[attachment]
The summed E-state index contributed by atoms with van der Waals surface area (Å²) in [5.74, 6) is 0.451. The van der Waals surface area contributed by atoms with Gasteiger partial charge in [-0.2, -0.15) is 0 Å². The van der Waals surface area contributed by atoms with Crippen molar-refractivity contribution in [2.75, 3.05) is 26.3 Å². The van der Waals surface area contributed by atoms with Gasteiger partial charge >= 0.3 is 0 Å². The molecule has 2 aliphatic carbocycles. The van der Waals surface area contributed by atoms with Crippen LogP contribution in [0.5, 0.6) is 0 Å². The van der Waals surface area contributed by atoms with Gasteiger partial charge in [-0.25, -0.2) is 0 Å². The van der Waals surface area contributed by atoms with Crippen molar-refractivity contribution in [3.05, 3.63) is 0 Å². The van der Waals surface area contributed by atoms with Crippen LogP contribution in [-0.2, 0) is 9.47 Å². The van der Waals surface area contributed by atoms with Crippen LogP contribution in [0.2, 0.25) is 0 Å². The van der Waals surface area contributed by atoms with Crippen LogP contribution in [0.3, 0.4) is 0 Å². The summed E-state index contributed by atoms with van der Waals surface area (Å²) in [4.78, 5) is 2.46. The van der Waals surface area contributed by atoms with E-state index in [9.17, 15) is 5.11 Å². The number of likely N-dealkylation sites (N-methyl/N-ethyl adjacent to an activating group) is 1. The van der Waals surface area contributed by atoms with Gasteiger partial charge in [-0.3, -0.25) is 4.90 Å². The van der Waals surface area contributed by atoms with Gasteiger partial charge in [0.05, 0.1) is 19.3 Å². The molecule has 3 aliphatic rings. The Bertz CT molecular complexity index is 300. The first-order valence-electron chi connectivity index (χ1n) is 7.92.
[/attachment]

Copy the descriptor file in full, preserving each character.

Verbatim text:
The summed E-state index contributed by atoms with van der Waals surface area (Å²) in [5.74, 6) is 0.451. The van der Waals surface area contributed by atoms with Gasteiger partial charge in [-0.2, -0.15) is 0 Å². The van der Waals surface area contributed by atoms with Crippen molar-refractivity contribution in [2.75, 3.05) is 26.3 Å². The van der Waals surface area contributed by atoms with Gasteiger partial charge >= 0.3 is 0 Å². The molecule has 2 aliphatic carbocycles. The van der Waals surface area contributed by atoms with Crippen LogP contribution in [0.5, 0.6) is 0 Å². The van der Waals surface area contributed by atoms with Gasteiger partial charge in [-0.25, -0.2) is 0 Å². The van der Waals surface area contributed by atoms with Crippen molar-refractivity contribution in [3.05, 3.63) is 0 Å². The van der Waals surface area contributed by atoms with Crippen LogP contribution in [-0.2, 0) is 9.47 Å². The van der Waals surface area contributed by atoms with Crippen LogP contribution in [0.2, 0.25) is 0 Å². The van der Waals surface area contributed by atoms with Crippen LogP contribution in [0.3, 0.4) is 0 Å². The summed E-state index contributed by atoms with van der Waals surface area (Å²) in [4.78, 5) is 2.46. The van der Waals surface area contributed by atoms with E-state index in [9.17, 15) is 5.11 Å². The number of likely N-dealkylation sites (N-methyl/N-ethyl adjacent to an activating group) is 1. The van der Waals surface area contributed by atoms with Gasteiger partial charge in [-0.3, -0.25) is 4.90 Å². The van der Waals surface area contributed by atoms with Gasteiger partial charge in [0.05, 0.1) is 19.3 Å². The molecule has 3 aliphatic rings. The Bertz CT molecular complexity index is 300. The first-order valence-electron chi connectivity index (χ1n) is 7.92.